People like to hang out online with their friends and share content they like. Take a friendly and personal approach. It helps if you have a lot of friends already on the site who you interact with casually.

Facebook is still the largest social media network, but it’s good to have a presence on as many as possible even if you are not active. This is for research purposes – for any other purpose it generally pays off to be active on just two or three sites. When it comes to research, you cna never have too much in my opinion.

Each  social network offers unique ways to do market research. For example, on YouTube you can see which videos are getting the most views, the most likes the most comments. Video responses are another good way of measuring reactions.

On LinkedIn you can see what questions are being asked and where  – you can even compare them to what sort of things are being asked in the Facebook groups.

On Slideshare what slides get the most downloads? What slides get the most comments? Personally, I find Slideshare a great tool for measuring what people are really interested in.

The Online Market Research Flow

  • Find out where your target market hangs out online and then join the discussion. You cannot lurk forever.
  • Start by identifying your audience as thoroughly as possible.
  • You can also do a survey asking your current customers about their online activities or where they like to interact with their favorite brands.

Wherever that is, become a fly on the wall and soak it in. If you listen well, you’ll gather a treasure trove of information that you can use to your business blogging advantage.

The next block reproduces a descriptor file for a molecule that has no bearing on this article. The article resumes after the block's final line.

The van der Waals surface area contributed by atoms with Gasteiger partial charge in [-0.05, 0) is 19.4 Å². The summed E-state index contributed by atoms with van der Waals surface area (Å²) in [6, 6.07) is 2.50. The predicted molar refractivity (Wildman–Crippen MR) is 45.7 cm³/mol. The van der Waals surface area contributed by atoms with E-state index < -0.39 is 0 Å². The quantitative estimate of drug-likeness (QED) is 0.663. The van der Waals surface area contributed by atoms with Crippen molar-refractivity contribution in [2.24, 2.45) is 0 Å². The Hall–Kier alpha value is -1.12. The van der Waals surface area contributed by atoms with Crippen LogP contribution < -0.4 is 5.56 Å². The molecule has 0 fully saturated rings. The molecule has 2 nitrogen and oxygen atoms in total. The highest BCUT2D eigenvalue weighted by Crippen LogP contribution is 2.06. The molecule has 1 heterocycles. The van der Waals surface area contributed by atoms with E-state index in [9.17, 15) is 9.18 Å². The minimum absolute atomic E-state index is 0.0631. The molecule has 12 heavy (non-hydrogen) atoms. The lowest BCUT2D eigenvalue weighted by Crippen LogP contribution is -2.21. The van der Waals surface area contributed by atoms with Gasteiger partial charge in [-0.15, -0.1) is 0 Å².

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Sarah Arrow

Blogging an issue for you? Social media not quite working how it should be?That's okay I understand. I started blogging back in 2006 and grew into a kick-ass blog coach as well as creator of Birds on the Blog (listed 3 times by Forbes as a top 100 website for women), I'm frequently listed as both a top content marketing expert and as an influential marketer.
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  1. Great tips Sarah! I have found that it’s a lot easier to research some topics than others – for instance there’s a ton of information out there about starting an online business, writing ebooks, etc., but it starts getting a little tougher when you’re looking into areas like personal development because people aren’t so eager to share personal information (that is relevant). In this case I’ve found sites such as online magazines, Oprah for instance to be invaluable. Thanks for the inspiration – look forward to reading more.

    • Hi Marty, thanks for stopping by.
      Certain niches can be tough, and personal development is one of them.
      Oprah is someone we can all learn from, and her magazines I hear are awesome.

  2. Sarah,

    These are great tips for any type of business, especially for those who sell products for mlm companies. You definitely have to get to know what is on the minds of potential customers to help drive home the traffic to make the sale.

    Definitely will share.


    • Thanks Melanie, I’ve found when you understand the customer better you get better at business.
      Thanks for the comment, it’s appreciated :)

  3. Sarah,

    As a brick and mortar service who’s audience is mostly CEOs and Key executives, I find social networking a challenge. My target audience just does not participate in twitter, Facebook, or reads blogs. Even thought it may appear they do, in reality, they pay people to create activity on their behalf. So I am just not reaching them. I have been concentrating on LinkedIn, and doing some advertising, but the results are underwhelming. Sometimes I feel that social media is for MLMers and consumers only. Sorry about all the complaining. Your blog just got me thinking about what I am doing and wondering about the value. thanks in advance for listening.